For my doctoral research at the University of Michigan, I studied the emotion of shame in literature, the most self-conscious and self-obsessed emotion humans can experience. I learned how, when we live in a state of this kind of self-consciousness, we believe that everyone is looking at us and evaluating us. More important, we live in a state of self-evaluation all day long.
Before the rise of social media, we only had the stares of the few people in our immediate surroundings to worry about. But today, Instagram, Facebook, Snapchat, and Twitter only compound our agony; we feel like we must be “camera ready” at all times because anyone can take our photo, tag us, and post it online. If you were even a bit nervous about your appearance before, now you’re terrified about it. In other words, our current cultural moment invites shame at all times; we’re gazing at others and ourselves through our phones and computers in a constant stream of photos.
How can we stop thinking about ourselves all the time? How can we stop fixating on our appearance and instead “fix our eyes” on Jesus? As I look back on my journey of healing from self-consciousness that culminated in a fuller understanding of being seated in Christ, I remembered two concepts that slowly delivered me from this obsession with my appearance.
The first seed of truth came to me one summer when I was working at Camp Greystone. I’ll never forget the afternoon I was walking to the camp office from the dining hall. A visiting pastor’s wife grabbed me by the arm and said, “I just wanted to tell you that you have a very loving face.”
A very loving face.
I stood there and thought, “Loving? What about beautiful? I want a beautiful face.” The sweet woman explained that when she saw me interacting with people, she could see God’s love in me. In my face! This face that I didn’t like! Some great shift occurred in my heart that moment, and even now, that compliment on that hot summer day, with sweat coming down my imperfect and blotchy face, is one of the favorites I’ve ever received.
“Your beauty enthralls Jesus. Take a moment and enjoy that sentence.”
I want a loving face that reflects the beauty of Christ.
That intention—to have a loving face instead of a beautiful one—changed me. My face was a mirror that no longer reflected me; people could look at me and see Jesus. I started to think about beauty differently that summer. That summer, I stopped checking the mirror so much, being insecure about my funny legs that turned at strange angles or wishing I looked like anyone else. I had a loving face that could express the heart of Jesus to others. That’s what mattered. That’s what I wanted.
When I’m seated with Christ, I am so secure that I can just love people through my appearance. I can look at people with God’s love beaming through my face. I can use my eyes and my smile to love people. I can, dare I say, use my whole face, even my nose.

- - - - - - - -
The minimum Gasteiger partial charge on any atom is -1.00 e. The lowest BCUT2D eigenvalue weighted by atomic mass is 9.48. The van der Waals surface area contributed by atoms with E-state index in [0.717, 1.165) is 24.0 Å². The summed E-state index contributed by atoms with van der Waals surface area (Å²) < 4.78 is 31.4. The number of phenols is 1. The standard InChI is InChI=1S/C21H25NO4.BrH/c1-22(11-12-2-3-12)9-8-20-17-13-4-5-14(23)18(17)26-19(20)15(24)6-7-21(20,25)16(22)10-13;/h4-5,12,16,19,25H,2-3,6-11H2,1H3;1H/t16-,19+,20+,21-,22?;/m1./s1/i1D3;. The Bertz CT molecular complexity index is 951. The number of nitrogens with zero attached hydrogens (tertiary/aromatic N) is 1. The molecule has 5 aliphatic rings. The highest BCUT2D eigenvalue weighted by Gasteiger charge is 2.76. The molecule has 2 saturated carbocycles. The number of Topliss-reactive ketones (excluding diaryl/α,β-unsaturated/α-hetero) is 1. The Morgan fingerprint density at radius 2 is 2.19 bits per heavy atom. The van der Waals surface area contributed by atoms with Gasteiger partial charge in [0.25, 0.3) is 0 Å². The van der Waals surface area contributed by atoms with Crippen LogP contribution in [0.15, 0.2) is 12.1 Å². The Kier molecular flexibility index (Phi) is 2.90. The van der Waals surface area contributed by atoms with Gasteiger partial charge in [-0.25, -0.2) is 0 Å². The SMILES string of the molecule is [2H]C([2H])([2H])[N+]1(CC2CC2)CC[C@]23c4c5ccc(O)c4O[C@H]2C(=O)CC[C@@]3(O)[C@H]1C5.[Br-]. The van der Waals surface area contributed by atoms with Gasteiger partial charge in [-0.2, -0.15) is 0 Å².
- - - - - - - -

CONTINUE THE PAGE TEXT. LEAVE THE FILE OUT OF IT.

The next seed of truth God taught me is found in an often-overlooked Bible verse. It’s from Psalm 34:5 and simply says, “Those who look to him are radiant; their faces are never covered with shame.” On three different occasions, I whispered a prayer to Jesus, “Help me be radiant today because I just feel so ugly.” On each of those three days, a different person approached me and said, “Heather, I don’t know what it is about you, but you look absolutely radiant!” It was as if God heard that prayer and used the very words I prayed to Him in the mouths of others so I would know He was listening and cared for me.
Psalm 34:5 had become so important to me that on our wedding day, I had a soloist sing the Twila Paris song “How Beautiful,” because of a line she uses about a radiant bride. I was the radiant bride who once hated her appearance.
These moments between Jesus and me span across my adult life and show me His loving pursuit of me as His radiant bride. I recently read Psalm 45:11 where we’re told, “let the king be enthralled by your beauty.” Enthralled, by the way, means an “overwhelming longing for and fascination with.”
Your beauty enthralls Jesus. Take a moment and enjoy that sentence.
Your beauty enthralls Jesus.
Over the years, I continued to pray that I would be “radiant” because I loved Jesus. The concepts of having a loving face and a radiant face made me embrace my facial characteristics and, in fact, my whole body. I’m enthralling. I’m fascinating. This is so much better than being culturally beautiful. This earthly vessel, after all, was made to love and serve. I could rest in the truth that I was radiant; I believe it by faith and accept it as true, no matter how much weight I have to lose or how many blemishes I’m treating.
by Heather Holleman
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